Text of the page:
Pitching the Bucket of FaithWhen I was in fourth grade, my best friend Michele moved with her parents from our concrete-and-brick apartment complex to a beautiful farm just outside the Indianapolis city limits. The house was big and drafty, with windows that stretched from floor to ceiling and big, unused rooms upstairs with peeling paint and chipping plaster--perfect and spooky for two 10-year-old girls giggling their way through a sleepover.
One morning in November we awoke early to find the world painted with a heavy frost, from barn to field to house. Michele and I put on our coats and gloves (she wore her Daddy's big canvas work gloves) and we went out to do Michele's chore. Her job was to water the horses; the mama mare, named Chocolate, and her newborn colt.
Michele had learned how to use the old pump and I stood back and marveled at this friend who had been a Barbie-playing city girl only weeks before. She pumped the water and I helped her carry it to the barn. Over and over we did this; one trip, two trips, three trips. Soon our arms were aching and Michele huffed, "Why is this taking so long? I usually only need two buckets and I'm done."
Michele's dad appeared in the doorway, grinning. "I was wondering when you two were going to realize that you picked up the bucket with the hole in the back." He pointed to the bucket. Sure enough, water was running out the back as we walked to the trough. He handed Michele a different bucket and took the one with the hole out of her hands. "I'll pitch this bucket and seal it up and it will be good as new tomorrow," he said.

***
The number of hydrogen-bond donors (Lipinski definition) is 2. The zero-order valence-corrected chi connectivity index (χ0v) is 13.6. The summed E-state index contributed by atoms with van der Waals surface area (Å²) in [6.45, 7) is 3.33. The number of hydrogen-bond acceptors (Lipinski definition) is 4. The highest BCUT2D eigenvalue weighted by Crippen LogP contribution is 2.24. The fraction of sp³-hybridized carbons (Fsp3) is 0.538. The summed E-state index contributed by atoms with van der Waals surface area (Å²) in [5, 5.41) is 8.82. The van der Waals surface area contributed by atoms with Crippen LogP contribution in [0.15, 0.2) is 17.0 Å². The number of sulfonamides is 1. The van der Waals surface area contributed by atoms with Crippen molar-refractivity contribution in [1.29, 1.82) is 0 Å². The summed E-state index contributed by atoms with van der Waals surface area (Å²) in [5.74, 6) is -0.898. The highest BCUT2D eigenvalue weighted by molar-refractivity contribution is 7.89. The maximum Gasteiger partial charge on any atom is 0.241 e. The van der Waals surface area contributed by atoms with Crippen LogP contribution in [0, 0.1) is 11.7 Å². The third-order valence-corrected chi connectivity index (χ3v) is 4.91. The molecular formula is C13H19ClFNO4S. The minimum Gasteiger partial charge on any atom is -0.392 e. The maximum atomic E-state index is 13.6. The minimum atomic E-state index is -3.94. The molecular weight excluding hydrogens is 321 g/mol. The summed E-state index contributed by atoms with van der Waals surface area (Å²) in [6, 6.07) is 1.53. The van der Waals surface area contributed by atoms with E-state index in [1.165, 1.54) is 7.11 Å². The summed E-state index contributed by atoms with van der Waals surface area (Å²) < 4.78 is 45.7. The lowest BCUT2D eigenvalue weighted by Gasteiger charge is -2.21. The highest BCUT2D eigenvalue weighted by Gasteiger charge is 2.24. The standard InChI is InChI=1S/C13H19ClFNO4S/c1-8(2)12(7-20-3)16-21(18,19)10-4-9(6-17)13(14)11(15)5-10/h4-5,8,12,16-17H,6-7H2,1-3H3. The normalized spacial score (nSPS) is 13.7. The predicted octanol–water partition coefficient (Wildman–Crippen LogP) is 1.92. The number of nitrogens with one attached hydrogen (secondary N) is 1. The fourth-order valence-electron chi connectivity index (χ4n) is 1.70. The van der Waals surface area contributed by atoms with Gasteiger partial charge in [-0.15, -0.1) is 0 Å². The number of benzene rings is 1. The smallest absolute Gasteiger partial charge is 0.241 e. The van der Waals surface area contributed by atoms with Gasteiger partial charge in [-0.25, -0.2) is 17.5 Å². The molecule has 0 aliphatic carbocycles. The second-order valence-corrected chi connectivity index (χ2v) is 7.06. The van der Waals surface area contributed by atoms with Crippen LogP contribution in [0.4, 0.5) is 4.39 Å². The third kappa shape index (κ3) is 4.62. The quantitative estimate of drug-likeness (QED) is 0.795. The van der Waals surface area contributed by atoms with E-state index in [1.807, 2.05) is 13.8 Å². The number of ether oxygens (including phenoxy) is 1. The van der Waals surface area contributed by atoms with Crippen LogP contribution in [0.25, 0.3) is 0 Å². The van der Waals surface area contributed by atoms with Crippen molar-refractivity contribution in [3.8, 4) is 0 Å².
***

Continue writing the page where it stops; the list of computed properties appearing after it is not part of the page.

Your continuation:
This morning I'm remembering that experience because I've been thinking about ways that our faith trickles away without us knowing. Over 90 percent of Americans pray. Do we really believe it works? Do our actions say so? Are we any closer to really trusting God, to really relying on him to see us through the course of our lives? I want my belief to be more than belief: I want it to be a knowing. And toward that end, I want my thoughts, my choices, my actions, and my expectations to reflect the faith I say I have--and I know I have--when the chips are down. I'd like to pitch my bucket of faith and seal up those little cracks where the strength of God's presence dribbles out unnoticed. That means trusting him to do what he says he will do. Expecting it. Claiming it. Listening carefully--and applying what I hear. And with a little divine help, this bucket will soon be as good as new--or, more likely, better than ever.
Enjoy your day! :) k